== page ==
4. That's so strange! I own several Revlon glosses and none of them have turned rancid, but I'll keep a suspicious eye on them now that I know what they're capable of. And a grad-school friend and I recently agreed that we'll try to enter the lipstick-naming field if academia doesn't work out. I assume it's actually part of a larger job, but who knows? Maybe there's a single NARS employee who sits in a plush office all day, smoking a hookah, sipping absinthe, and coming up with names like \”Deep Throat.\”


  5. If you're doing it wrong, then so am I! I find that a gloss has to be very thin and emollient to work over a lipstick. And the lipstick has to be practically matte. And then you have to carry the lipstick and the gloss with you all day for touch-ups and, really, who has time? And yes, I hate the feeling of gooey lips. Gaahh.From the swatches of Peach Parfait that I've seen, it would seem that Peony is almost identical, though the glitter particles in Peony look bigger.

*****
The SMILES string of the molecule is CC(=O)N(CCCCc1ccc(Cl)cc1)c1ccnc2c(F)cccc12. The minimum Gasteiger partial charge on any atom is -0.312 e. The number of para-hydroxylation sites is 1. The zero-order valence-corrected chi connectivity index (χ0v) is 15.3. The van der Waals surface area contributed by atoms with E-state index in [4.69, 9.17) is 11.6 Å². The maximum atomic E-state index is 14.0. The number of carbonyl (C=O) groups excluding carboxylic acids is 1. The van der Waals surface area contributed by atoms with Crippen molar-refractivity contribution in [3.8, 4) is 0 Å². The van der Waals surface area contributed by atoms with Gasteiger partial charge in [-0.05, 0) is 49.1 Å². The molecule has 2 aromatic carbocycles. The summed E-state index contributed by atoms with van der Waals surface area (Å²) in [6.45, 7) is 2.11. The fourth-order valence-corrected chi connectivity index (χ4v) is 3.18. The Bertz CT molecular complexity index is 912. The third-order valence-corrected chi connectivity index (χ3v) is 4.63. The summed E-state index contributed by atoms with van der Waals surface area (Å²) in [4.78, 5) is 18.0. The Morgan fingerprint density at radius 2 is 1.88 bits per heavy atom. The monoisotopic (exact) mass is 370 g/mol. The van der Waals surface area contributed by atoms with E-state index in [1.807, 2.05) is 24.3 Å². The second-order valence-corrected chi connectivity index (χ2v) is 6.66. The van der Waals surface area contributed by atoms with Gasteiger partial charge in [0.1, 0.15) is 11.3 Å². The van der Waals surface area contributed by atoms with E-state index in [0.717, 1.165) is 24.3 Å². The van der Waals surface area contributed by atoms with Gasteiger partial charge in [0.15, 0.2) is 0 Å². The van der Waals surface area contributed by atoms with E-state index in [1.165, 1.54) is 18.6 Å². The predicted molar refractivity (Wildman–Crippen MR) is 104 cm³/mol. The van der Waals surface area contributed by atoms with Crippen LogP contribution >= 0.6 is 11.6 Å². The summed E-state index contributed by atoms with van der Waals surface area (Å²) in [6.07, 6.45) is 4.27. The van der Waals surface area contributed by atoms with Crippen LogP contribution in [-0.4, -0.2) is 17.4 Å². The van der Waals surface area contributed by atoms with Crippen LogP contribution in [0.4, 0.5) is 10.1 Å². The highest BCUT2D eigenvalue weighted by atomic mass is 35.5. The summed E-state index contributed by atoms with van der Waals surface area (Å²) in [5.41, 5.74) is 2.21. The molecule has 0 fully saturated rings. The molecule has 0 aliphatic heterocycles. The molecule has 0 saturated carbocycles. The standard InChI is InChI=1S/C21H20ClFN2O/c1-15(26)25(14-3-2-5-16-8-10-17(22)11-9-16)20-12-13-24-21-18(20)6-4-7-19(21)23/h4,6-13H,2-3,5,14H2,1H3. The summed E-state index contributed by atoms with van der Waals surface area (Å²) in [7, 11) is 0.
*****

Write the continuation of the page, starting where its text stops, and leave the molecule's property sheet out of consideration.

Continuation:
6. I would love to hear about the metaphysics of time travel! Oddly, the fantasy of time travel doesn't seem to have existed in the period I study. I'm really curious about how and why it began.I wish I could pull off warm reds, but with one or two exceptions, I fear I can't. I'm going to review Revlon Fire and Ice very soon; I adore everything about it except the way it looks on me specifically. Alas.


Leave a Reply

Fill in your details below or click an icon to log in: Logo

You are commenting using your account. Log Out /  Change )

Twitter picture

You are commenting using your Twitter account. Log Out /  Change )

Facebook photo

You are commenting using your Facebook account. Log Out /  Change )

Connecting to %s